An influential U.S. health panel said on Monday it needs more evidence to support universal screening for autism in young children who show no developmental problems, in a departure from recommendations issued by other medical groups.

The proposed guideline, from the U.S. Preventive Services Task Force, an independent, government-backed panel that recommends whether to adopt screening tests for various conditions, applies to children aged 18 to 30 months who show no signs of an autism spectrum disorder (ASD).

It represents the first time the task force has looked at autism screening, and comes as ASD diagnoses rise in the United States. About one in 68 U.S. children has an autism spectrum disorder, which can create difficulties with social interaction, communication and other aspects of everyday life, according to the Centers for Disease Control and Prevention.

Other organizations promote some level of ASD screening during early childhood, including the American Academy of Pediatrics (AAP), which recommends ongoing surveillance and screening at 18 and 24 months regardless of whether a child show signs of the disorder.

"We want to make sure this recommendation is not misunderstood," Dr. David Grossman, vice chairman of the task force, said in an interview. "Children who are exhibiting signs and symptoms should be referred and tested."

The task force review, which began in 2013, found significant research gaps regarding the benefits and harms of screening all children for ASD, said Grossman, who is also a pediatrician in Seattle.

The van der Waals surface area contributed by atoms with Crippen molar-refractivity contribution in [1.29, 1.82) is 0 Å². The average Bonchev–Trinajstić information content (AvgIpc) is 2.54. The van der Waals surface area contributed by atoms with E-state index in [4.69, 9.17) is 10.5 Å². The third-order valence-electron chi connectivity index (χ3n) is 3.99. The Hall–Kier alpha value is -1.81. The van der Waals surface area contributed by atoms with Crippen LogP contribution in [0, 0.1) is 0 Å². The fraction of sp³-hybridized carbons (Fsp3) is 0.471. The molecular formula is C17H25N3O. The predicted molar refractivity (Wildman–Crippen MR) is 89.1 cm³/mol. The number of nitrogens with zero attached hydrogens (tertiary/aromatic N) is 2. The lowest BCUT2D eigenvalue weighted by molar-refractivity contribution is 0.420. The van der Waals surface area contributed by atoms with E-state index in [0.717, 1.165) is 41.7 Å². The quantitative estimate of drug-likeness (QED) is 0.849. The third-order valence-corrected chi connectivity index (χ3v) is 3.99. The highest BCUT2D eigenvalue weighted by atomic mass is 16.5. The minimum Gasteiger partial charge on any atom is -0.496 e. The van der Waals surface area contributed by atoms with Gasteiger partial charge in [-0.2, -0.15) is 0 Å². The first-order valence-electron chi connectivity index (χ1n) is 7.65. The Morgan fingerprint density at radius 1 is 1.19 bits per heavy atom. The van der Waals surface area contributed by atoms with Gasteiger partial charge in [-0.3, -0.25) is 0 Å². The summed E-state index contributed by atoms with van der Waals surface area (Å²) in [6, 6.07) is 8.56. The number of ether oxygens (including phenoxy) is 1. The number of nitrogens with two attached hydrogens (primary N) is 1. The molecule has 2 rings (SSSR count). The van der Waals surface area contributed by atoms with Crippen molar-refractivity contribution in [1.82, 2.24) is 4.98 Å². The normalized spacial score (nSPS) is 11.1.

“We need more evidence and we think that evidence is achievable," Grossman said.

The task force said, for example, it needs more research on the outcomes of children who are diagnosed through screening even though they do not have signs or symptoms of ASD.

The task force did find evidence to support the accuracy of the tools used to screen children, notably the Modified Checklist for Autism in Toddlers (M-CHAT).

Parents answer a series of questions about their children such as communication skills, attention and movements in the M-CHAT. Based on those results, a closer examination may be required to diagnose ASD.

Under the AAP recommendation, healthcare providers would regularly watch for signs of ASD, and screen a child with a tool such as M-CHAT at ages 18 and 24 months.

“That combination approach has been shown to be effective at identifying kids early,” said Dr. Susan Levy, chair of the AAP's autism subcommittee. Levy was not involved in crafting the proposed guideline.

Levy, who is a developmental and behavioral pediatrician at the Children’s Hospitals of Philadelphia, said her concern is that the task force’s statement will lead people to question the benefit of screening.

Early identification allows for early intervention, which is known to result in better outcomes for children, she said.

Parents of toddlers should tell their pediatricians about poor eye contact, problems with social connections, responsiveness and interest in peers.

“Just having the family say 'I’m concerned about my child’s development' is enough,” she said.

The public can comment on the task force's proposal until Aug. 31 on its website: bit.ly/1N4Ea5j